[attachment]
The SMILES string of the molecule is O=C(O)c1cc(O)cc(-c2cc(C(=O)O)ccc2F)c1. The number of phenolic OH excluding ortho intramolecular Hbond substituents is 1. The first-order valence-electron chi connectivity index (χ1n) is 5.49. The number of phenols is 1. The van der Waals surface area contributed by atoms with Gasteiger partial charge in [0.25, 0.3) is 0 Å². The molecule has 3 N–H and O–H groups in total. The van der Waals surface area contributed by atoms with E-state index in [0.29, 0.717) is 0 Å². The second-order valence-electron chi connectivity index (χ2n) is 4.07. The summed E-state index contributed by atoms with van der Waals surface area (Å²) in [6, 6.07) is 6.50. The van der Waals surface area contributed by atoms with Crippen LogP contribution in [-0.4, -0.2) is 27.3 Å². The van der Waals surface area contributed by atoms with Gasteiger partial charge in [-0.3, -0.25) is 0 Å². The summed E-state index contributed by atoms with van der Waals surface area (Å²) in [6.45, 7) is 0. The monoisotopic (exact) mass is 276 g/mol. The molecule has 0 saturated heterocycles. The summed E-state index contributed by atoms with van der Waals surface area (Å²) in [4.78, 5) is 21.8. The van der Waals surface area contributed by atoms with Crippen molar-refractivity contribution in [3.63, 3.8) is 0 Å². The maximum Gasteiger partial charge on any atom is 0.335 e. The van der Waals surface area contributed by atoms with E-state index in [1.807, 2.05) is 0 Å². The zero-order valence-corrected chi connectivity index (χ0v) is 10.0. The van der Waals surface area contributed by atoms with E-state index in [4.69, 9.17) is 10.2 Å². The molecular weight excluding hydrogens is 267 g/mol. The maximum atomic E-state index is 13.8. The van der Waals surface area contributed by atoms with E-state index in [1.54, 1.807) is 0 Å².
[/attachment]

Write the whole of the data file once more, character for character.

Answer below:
The SMILES string of the molecule is O=C(O)c1cc(O)cc(-c2cc(C(=O)O)ccc2F)c1. The number of phenolic OH excluding ortho intramolecular Hbond substituents is 1. The first-order valence-electron chi connectivity index (χ1n) is 5.49. The number of phenols is 1. The van der Waals surface area contributed by atoms with Gasteiger partial charge in [0.25, 0.3) is 0 Å². The molecule has 3 N–H and O–H groups in total. The van der Waals surface area contributed by atoms with E-state index in [0.29, 0.717) is 0 Å². The second-order valence-electron chi connectivity index (χ2n) is 4.07. The summed E-state index contributed by atoms with van der Waals surface area (Å²) in [6, 6.07) is 6.50. The van der Waals surface area contributed by atoms with Crippen LogP contribution in [-0.4, -0.2) is 27.3 Å². The van der Waals surface area contributed by atoms with Gasteiger partial charge in [-0.3, -0.25) is 0 Å². The summed E-state index contributed by atoms with van der Waals surface area (Å²) in [6.45, 7) is 0. The monoisotopic (exact) mass is 276 g/mol. The molecule has 0 saturated heterocycles. The summed E-state index contributed by atoms with van der Waals surface area (Å²) in [4.78, 5) is 21.8. The van der Waals surface area contributed by atoms with Crippen molar-refractivity contribution in [3.63, 3.8) is 0 Å². The maximum Gasteiger partial charge on any atom is 0.335 e. The van der Waals surface area contributed by atoms with E-state index in [1.807, 2.05) is 0 Å². The zero-order valence-corrected chi connectivity index (χ0v) is 10.0. The van der Waals surface area contributed by atoms with E-state index in [4.69, 9.17) is 10.2 Å². The molecular weight excluding hydrogens is 267 g/mol. The maximum atomic E-state index is 13.8. The van der Waals surface area contributed by atoms with E-state index in [1.54, 1.807) is 0 Å².